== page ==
If your pet is scared of a new bed or bedding you bought for them, lay it near comfortable areas for your pet. If you spent money on buying a new bed for your pet and notice they do not lay in it, maybe moving it will help. Introduce new bedding to your pet slowly by putting it near something they like such as the bed or a couch. You might also want to lay the new bed near their cage or food bowl so they can come over and check out the new bed in a location they are comfortable in. Do not just get a new bed for your pet and throw them in it because they will run off scared and probably will not ever go near it again. It is important for such items as beds that they are introduced slowly and put in an area where your pet feels safe. You might also want to put a blanket down in the bed that your pet associates with as being safe and comforting to help them get over their phobia. Sometimes having an item your pet likes near the bed will make them feel safe and eventually they will use the new bed.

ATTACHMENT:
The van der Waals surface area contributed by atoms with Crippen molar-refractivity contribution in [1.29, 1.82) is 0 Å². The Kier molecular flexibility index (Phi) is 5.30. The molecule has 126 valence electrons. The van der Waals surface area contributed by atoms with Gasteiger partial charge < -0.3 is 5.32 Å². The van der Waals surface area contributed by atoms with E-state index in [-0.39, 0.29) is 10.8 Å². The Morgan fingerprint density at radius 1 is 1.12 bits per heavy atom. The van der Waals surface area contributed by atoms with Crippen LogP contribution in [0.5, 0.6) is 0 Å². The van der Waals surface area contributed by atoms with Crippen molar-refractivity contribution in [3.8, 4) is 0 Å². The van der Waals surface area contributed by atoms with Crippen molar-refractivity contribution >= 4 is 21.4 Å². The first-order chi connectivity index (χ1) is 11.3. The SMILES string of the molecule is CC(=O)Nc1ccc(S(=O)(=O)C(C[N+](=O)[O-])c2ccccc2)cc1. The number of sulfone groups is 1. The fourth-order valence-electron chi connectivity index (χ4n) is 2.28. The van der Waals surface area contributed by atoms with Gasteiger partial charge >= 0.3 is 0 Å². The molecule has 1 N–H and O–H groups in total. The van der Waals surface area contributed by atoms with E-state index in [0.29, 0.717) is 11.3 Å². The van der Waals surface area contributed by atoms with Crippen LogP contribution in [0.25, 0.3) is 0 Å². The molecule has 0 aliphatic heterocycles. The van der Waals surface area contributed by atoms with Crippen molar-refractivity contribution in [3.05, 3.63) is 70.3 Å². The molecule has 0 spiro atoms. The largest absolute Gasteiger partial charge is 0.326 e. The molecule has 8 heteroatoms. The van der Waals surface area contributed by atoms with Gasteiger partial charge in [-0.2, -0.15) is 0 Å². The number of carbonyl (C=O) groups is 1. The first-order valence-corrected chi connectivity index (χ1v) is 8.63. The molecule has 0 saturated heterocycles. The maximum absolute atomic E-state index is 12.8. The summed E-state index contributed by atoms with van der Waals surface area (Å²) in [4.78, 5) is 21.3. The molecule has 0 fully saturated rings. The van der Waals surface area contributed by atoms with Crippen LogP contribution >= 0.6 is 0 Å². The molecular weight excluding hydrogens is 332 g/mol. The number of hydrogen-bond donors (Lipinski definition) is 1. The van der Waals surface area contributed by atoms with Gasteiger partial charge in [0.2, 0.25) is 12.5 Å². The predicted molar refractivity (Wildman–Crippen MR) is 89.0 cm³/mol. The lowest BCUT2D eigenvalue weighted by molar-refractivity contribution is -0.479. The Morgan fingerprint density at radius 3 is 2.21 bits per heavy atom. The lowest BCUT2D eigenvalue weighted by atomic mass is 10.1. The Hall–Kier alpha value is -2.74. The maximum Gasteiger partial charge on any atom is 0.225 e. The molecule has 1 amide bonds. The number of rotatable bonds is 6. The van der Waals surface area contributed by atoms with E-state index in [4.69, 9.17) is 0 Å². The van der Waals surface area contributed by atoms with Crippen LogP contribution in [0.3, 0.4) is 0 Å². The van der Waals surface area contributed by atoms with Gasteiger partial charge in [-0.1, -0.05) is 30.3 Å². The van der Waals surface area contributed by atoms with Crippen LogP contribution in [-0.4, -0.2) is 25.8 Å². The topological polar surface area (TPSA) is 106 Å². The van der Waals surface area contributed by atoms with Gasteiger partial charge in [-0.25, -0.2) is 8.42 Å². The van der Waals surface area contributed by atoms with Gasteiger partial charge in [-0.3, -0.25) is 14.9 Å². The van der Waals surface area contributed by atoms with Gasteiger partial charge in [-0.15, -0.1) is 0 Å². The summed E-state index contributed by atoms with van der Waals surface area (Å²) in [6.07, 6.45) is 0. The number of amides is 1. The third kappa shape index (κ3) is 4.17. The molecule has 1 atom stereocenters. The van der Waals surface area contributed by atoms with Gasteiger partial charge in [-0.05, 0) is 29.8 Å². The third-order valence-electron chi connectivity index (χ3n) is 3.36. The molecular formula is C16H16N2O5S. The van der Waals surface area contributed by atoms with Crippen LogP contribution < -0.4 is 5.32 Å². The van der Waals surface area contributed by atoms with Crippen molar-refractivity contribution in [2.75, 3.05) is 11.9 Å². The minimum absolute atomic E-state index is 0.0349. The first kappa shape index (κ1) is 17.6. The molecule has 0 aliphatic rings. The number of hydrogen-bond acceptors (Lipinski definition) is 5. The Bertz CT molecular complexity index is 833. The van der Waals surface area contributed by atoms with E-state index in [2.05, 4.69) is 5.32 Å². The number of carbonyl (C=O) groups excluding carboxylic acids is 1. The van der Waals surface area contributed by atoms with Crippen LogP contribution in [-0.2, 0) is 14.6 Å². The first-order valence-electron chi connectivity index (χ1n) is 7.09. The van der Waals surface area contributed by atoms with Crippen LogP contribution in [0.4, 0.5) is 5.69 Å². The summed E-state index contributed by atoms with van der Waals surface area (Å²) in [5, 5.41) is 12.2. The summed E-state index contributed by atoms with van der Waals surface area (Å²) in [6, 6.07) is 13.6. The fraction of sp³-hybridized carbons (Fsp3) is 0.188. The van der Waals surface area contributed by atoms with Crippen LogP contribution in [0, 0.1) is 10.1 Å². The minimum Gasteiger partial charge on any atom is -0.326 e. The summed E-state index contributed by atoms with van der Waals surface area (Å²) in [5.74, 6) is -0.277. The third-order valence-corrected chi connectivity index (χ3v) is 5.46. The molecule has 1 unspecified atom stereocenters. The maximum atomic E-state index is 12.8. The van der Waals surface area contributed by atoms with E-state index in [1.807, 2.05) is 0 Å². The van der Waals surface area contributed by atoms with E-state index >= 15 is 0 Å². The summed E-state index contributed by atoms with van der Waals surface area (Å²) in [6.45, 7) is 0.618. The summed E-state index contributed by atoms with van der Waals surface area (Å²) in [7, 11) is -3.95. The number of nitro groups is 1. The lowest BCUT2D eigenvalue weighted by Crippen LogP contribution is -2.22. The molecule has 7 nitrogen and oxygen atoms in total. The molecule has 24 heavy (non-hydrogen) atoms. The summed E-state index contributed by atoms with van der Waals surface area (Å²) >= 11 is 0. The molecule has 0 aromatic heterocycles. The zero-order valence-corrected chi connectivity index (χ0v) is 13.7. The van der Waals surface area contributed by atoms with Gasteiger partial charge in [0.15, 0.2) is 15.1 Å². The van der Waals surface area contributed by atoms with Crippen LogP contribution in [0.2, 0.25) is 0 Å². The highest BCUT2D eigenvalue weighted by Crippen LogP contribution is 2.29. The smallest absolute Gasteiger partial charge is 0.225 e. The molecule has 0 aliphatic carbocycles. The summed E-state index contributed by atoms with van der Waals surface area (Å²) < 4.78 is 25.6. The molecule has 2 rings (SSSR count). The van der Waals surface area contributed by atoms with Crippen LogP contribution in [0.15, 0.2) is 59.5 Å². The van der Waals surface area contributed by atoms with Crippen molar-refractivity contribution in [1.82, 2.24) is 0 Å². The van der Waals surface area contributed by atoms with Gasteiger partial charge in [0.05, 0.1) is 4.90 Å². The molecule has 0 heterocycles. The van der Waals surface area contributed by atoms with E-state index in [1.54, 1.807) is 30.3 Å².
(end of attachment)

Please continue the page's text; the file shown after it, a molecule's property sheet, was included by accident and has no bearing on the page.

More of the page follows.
Helping your pet get over their phobia is all about introducing items into the home slowly. Let your pet get used to the item by putting it near things they use or lay on so they know they are safe. When you are trying to introduce a new item you also want to make sure you just let them come over and check it out on their own, they will want to sniff the item and possibly eat the item to see what it is all about. Placing an item right in front of your pet or under their nose will only intimidate them and make them more likely to stay away from that item even more. If it is a new person that you want to introduce then the same rules apply. Make sure the person puts their hand out so the pet can sniff them and feel comfortable with them before they try to pet them. A pet is often scared of new smells and sound so making them get over their phobia requires patience and time. Eventually, a pet will see that the new item is not something to be scared of and they will end up getting curious and checking it out.